By: Rosemary Dewar
Life comes with struggles. Tension rises to the point that people begin to ask themselves, “Is it worth it?” The answer fortunately is always, “Yes.”
The well known Buddhist proverb asserts that “life is suffering.” What needs to be understood is the “why.” What, in God’s good name, is the reason for that tension and pain? Life, life is so good that it is worth striving to keep on living. You know he’s saying that, “If you’re alive, you must be doing something right.” Now, imagine if you were able to understand what you were doing right, and you were able to add to it or multiple it. You could accomplish great things with that. This is an exclusively optimistic way of looking at things, yet the whole point is to stave off death in its various forms as long as possible.
Philosopher Friedrich Nietzsche stated that, “He who has a why to live can bear almost any how.” If anyone can find a reason to keep on keeping on, they have the capability to withstand horrors.
Suffering is not necessary in finding meaning to live, but meaning is absolutely necessary to living through suffering.
Simply relieving the world from hunger, anguish, pain, and horror will not give people a reason to continue to live. Individuals will still have to need to look outside of themselves for some goal. In that case, their judgment of themselves will never go away.
In the movie, The Prince of Egypt, there are these words in the song Through Heaven’s Eyes that say, “If a man loses everything he has, has he truly lost his worth, or is it the beginning of a new and brighter birth?” In that lies the truth of the matter — that individuals have the choice to continue to find meaning, or reject it to the point of giving up. Meaning becomes the means while the commodities (no matter how arduously small) to achieve that meaning are organic manifestations of daring to live again.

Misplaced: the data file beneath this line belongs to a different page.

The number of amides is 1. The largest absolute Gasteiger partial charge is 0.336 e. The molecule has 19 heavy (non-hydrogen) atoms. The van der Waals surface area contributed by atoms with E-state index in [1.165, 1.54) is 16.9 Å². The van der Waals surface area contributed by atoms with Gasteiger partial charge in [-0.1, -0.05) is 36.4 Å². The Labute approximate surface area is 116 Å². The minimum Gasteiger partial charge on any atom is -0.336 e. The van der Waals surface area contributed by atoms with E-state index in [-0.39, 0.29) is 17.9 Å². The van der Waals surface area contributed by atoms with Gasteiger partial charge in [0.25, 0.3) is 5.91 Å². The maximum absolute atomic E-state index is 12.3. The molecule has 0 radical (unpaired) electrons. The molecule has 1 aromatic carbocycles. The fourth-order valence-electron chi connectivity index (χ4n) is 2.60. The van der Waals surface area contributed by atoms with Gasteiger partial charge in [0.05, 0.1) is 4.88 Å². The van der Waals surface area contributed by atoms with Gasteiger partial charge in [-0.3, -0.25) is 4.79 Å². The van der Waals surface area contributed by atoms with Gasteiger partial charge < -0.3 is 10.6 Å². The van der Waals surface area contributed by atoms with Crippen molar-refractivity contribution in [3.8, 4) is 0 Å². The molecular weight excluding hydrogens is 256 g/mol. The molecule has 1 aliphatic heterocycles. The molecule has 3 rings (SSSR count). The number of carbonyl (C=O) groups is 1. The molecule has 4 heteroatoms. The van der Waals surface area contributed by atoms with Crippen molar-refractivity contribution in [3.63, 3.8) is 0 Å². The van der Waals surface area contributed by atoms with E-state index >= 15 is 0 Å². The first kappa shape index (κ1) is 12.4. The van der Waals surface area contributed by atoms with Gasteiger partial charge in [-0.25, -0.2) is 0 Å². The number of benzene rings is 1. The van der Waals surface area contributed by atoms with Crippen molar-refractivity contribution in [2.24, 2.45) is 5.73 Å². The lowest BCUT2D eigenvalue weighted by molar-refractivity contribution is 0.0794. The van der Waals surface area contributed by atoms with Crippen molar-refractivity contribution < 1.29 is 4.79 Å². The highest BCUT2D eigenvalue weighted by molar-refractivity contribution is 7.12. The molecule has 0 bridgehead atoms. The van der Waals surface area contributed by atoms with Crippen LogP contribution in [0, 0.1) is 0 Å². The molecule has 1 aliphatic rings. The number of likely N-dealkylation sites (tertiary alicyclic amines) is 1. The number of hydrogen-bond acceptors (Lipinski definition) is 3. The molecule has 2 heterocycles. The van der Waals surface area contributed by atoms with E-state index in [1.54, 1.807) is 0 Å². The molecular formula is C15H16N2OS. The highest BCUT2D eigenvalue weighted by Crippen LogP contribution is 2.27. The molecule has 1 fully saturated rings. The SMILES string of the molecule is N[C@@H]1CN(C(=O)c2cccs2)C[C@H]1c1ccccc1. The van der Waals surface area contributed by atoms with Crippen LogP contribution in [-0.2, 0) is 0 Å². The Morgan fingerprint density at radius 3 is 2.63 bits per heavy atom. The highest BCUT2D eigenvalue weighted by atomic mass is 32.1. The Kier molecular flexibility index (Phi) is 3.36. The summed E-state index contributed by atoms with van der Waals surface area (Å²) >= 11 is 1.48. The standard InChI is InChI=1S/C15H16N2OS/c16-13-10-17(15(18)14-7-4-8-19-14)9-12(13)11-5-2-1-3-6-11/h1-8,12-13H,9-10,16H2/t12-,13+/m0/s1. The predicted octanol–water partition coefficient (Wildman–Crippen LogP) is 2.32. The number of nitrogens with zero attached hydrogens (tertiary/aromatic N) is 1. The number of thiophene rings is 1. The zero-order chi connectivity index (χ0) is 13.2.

If there was no need for striving to live, there would also be no need for legends, myths, heroes, or God. There is no one who would model themselves after someone or something that achieved nothing.
The Judeo-Christian worldview asserts that we are given life, and that we may live more abundantly. Individuals are built to expand and flourish beyond their initial programming. That cannot be accomplished by solely devising a way to put an end to one’s suffering. Furthermore, it not as simple as discovering a cure-all for those around because their ‘why’ for meaning will be singular to them as well.
A sign of life will forever be a touchstone for discovering meaning because life is just that good. As long as there is life in its least form, there is hope. Part of our purpose as individuals is to discover the living among the dead whenever we can muster the strength to do so. We are to preserve the ability to live in order to flourish.
By: Rosemary Dewar